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In this ground-breaking project, Judith Butler, Ernesto Laclau and Slavoj Zizek engage in a dialogue on central questions of contemporary philosophy and politics. Their essays, organized as three contributions each that respond to one another, range over the Hegelian legacy in contemporary critical theory, the ...
In this ground-breaking project, Judith Butler, Ernesto Laclau and Slavoj Zizek engage in a dialogue on central questions of contemporary philosophy and politics. Their essays, organized as three contributions each that respond to one another, range over the Hegelian legacy in contemporary critical theory, the theoretical dilemmas of multiculturalism, the universalism-versus-particularism debate, the strategies of the left in a globalized economy, and the relative merits of post-structuralism and Lacanian psychoanalysis for a critical social theory.
While the rigour and intelligence with which Butler, Laclau and Zizek approach their work is as formidable as one would expect, Contingency, Hegemony, Universality benefits additionally from their clear sense of energy and enjoyment in a revealing and often unpredictable exchange.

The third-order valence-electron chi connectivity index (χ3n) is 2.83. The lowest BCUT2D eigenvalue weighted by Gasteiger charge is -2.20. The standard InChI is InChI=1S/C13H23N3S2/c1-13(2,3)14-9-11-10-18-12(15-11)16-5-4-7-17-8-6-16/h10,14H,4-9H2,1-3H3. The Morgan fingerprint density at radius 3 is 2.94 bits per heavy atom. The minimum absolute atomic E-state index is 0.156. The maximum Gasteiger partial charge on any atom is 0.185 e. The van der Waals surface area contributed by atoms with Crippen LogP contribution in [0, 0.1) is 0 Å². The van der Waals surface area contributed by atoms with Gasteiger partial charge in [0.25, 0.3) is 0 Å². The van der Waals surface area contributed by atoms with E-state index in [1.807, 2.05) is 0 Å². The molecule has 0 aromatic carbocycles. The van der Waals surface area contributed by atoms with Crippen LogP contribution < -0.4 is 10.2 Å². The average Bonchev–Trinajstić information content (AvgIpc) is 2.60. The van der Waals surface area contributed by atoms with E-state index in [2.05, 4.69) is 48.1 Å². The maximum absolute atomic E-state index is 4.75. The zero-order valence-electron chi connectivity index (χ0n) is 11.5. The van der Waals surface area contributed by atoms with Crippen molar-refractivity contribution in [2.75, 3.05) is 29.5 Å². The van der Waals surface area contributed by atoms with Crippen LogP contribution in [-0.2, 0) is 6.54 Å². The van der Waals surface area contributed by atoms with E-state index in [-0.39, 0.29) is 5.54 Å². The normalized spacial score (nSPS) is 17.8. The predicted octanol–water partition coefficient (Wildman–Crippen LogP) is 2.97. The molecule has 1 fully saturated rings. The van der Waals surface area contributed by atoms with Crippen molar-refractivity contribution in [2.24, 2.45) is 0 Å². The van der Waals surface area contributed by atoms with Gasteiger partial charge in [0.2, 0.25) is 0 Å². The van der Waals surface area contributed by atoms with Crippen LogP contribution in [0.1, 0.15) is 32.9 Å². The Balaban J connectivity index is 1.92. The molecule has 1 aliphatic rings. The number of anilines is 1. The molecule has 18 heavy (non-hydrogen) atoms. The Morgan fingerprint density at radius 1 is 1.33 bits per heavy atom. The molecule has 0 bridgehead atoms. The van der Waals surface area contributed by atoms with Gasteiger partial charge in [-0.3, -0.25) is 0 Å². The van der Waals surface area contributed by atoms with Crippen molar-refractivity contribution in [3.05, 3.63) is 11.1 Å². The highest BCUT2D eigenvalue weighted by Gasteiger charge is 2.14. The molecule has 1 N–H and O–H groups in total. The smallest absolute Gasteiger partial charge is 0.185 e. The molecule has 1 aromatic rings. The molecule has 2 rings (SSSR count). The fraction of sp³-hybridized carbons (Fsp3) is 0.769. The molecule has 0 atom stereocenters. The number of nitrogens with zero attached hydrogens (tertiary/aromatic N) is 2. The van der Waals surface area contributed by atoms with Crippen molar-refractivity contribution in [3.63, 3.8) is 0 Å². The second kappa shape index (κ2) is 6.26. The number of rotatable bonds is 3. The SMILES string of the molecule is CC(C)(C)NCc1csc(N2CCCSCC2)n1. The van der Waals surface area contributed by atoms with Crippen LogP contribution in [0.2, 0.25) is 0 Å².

|Restaging the Universal: Hegemony and the Limits of Formalism||11|
|Identity and Hegemony: The Role of Universality in the Constitution of Political Logics||44|
|Class Struggle or Postmodernism? Yes, please!||90|
|Structure, History and the Political||182|
|Da Capo senza Fine||213|
|Holding the Place||308|
Posted October 1, 2005
Let me begin by saying that I'm a fan of all three of these writers, and I appreciate the candor of the work, as well as the project of dialogue concerning the structure of the movment of the New Left. 'Dialogues' has much representing the critical and important work these three authors are partaking in. Unfortunately, where 'Dialogues' succeeds is in the hashing out of the details of their specific projects - a hashing out that I found at times mundane and at other times superfluous. What shines in the work is the occasional page of actual accountablility of the authors to the structual change of the capitalist system. What the work lacks more than anything else is simply outrage and a contemplation of 'how' we would go about changing the system. To my frustration, these authors spend most of their time debating minor points in each other's programs instead of putting forth a joint effort decapitating capitalism. In other words, they should have spent their efforts doing something else entirely.Was this review helpful? Yes NoThank you for your feedback. Report this reviewThank you, this review has been flagged.